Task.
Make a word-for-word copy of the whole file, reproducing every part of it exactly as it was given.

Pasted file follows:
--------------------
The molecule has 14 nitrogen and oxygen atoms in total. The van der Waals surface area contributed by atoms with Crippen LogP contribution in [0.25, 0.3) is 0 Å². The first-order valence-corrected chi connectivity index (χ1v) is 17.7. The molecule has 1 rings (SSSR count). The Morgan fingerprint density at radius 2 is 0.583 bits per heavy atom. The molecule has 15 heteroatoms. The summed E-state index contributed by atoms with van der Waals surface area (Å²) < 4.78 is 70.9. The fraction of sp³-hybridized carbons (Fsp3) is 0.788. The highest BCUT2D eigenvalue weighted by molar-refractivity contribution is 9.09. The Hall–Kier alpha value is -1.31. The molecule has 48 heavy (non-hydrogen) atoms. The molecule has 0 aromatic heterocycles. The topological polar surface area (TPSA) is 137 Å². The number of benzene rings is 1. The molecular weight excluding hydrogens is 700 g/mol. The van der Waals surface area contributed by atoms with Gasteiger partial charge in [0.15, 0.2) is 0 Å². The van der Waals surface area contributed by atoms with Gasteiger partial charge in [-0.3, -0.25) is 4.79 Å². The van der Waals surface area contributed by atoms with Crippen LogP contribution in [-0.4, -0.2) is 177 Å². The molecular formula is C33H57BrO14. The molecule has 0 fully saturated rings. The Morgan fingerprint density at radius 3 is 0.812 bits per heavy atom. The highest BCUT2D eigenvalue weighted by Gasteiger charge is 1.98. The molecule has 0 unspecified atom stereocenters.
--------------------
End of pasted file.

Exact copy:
The molecule has 14 nitrogen and oxygen atoms in total. The van der Waals surface area contributed by atoms with Crippen LogP contribution in [0.25, 0.3) is 0 Å². The first-order valence-corrected chi connectivity index (χ1v) is 17.7. The molecule has 1 rings (SSSR count). The Morgan fingerprint density at radius 2 is 0.583 bits per heavy atom. The molecule has 15 heteroatoms. The summed E-state index contributed by atoms with van der Waals surface area (Å²) < 4.78 is 70.9. The fraction of sp³-hybridized carbons (Fsp3) is 0.788. The highest BCUT2D eigenvalue weighted by molar-refractivity contribution is 9.09. The Hall–Kier alpha value is -1.31. The molecule has 48 heavy (non-hydrogen) atoms. The molecule has 0 aromatic heterocycles. The topological polar surface area (TPSA) is 137 Å². The number of benzene rings is 1. The molecular weight excluding hydrogens is 700 g/mol. The van der Waals surface area contributed by atoms with Gasteiger partial charge in [0.15, 0.2) is 0 Å². The van der Waals surface area contributed by atoms with Gasteiger partial charge in [-0.3, -0.25) is 4.79 Å². The van der Waals surface area contributed by atoms with Crippen LogP contribution in [-0.4, -0.2) is 177 Å². The molecular formula is C33H57BrO14. The molecule has 0 fully saturated rings. The Morgan fingerprint density at radius 3 is 0.812 bits per heavy atom. The highest BCUT2D eigenvalue weighted by Gasteiger charge is 1.98. The molecule has 0 unspecified atom stereocenters.